Thursday, April 24, 2014
Tribeca Film Festival: Beneath the Harvest Sky
My favorite film of all time is Stand by Me. One of my favorite books of all time is Stephen King's Different Seasons; within that book is the novella, The Body - the story that Stand by Me is based on. When I was going through and making a wish list of films to see this year at the Tribeca, I noticed people comparing Beneath the Harvest Sky to Stand by Me. This was a comparison I did not take lightly.
So first, why is Stand by Me my favorite film? Coming of age films are a popular genre, but I think the genre that impact people the most - there is always something that reminds us of our childhood. I loved the journey the boys went on when I saw it as a teenager. As an adult, of course I can relate to the Gordie Lachance that is narrating the film; going back and reliving a memory of when your life changed forever. And when you were that young, there were moments in life that shifted everything into another orbit completely and it was never the same as you remembered it.
Beneath the Harvest Sky, is directed by Aron Gaudet and Gita Pullapilly. The story is about friends Dom and Casper (Callan McAuliffe and Emory Cohen) and their existential teenage crisis of sorts while on the potato harvest break in their small Maine town. Muddying those waters more for troubled Casper is his father Clatyon (AidanGillen) who survives by selling prescription drugs. Of notes, is Emma, played by Sarah Sutherland. Her genes will take her far.
While I don't want to spoil the story, I will guarantee you that the writers have creatively worked a Facebook status into a plot line. Between the very real dialogue of high schoolers and anyone of authority, the questions of love and life are sprinkled throughout. The emotions were raw and uncertain, as is anything at that age in your life.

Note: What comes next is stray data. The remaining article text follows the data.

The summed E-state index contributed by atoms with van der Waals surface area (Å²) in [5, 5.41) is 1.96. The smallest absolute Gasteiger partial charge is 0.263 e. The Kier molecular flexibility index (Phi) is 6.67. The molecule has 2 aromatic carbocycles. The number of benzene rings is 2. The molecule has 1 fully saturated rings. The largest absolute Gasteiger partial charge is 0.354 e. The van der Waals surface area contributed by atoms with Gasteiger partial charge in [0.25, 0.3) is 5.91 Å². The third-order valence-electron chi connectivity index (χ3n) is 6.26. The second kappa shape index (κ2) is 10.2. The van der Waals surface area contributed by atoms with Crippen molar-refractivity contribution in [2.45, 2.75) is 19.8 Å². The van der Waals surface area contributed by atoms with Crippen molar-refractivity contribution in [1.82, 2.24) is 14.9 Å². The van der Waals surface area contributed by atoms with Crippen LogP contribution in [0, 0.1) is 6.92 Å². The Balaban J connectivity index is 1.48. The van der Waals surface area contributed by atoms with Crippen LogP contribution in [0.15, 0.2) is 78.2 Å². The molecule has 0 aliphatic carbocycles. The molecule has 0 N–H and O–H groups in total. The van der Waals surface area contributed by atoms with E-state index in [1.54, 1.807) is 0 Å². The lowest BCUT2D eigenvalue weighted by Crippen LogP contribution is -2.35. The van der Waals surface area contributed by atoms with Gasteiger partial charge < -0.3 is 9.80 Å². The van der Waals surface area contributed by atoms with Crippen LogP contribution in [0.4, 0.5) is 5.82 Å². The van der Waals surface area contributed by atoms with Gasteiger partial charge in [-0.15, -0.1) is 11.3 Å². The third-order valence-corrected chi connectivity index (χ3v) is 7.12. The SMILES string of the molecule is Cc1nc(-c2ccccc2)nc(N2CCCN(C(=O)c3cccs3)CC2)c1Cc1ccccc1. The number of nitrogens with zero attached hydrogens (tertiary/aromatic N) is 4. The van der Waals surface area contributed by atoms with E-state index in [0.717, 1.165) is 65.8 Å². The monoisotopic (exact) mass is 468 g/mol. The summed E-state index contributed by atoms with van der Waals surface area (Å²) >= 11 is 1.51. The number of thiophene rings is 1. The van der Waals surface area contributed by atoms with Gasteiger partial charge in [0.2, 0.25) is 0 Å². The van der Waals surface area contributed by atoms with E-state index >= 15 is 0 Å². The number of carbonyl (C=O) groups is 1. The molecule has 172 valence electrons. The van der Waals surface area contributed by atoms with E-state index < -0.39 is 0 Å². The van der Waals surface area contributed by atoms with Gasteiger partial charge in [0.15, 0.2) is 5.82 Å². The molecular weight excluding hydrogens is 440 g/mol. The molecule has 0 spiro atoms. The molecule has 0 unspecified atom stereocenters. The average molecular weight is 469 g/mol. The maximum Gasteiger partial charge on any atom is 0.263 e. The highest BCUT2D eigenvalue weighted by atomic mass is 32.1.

One of the things the film did was bring back a high school memory that I had not thought of since the spring of 1995. Every class had the cool, really hot kid that all girls wanted to hang out with. Befriending him was huge. So while taking full advantage of my freedom from a study hall, he and I walked around the halls chit chatting. Without reason, he basically said, don't look up to me. Don't become me. That isn't you. It wasn't said with a dismissive tone, he almost said it with realization.
This film reflected more of my experience of growing up in Western Pa . The sheer boredom, silly things that only make sense in Pa (instead of Moosefaris, we had snowdrift busting and deer spotting), and the need to bust your butt during your time off to make any money to support your dreams are all apart of this film and memories from my own youth.
And yes, I can relate this to music. Dustin Hamman is the brilliancy behind the music to this film. I did some very quick research on him and his project RunOnSentence seems like something I need to check out. There is life in his music and it really was perfect for the film. Check out his website
And finally, what is it with Aidan Gillen and adorable animals? (re: this film, Treacle Jr and Sigur Ros videos)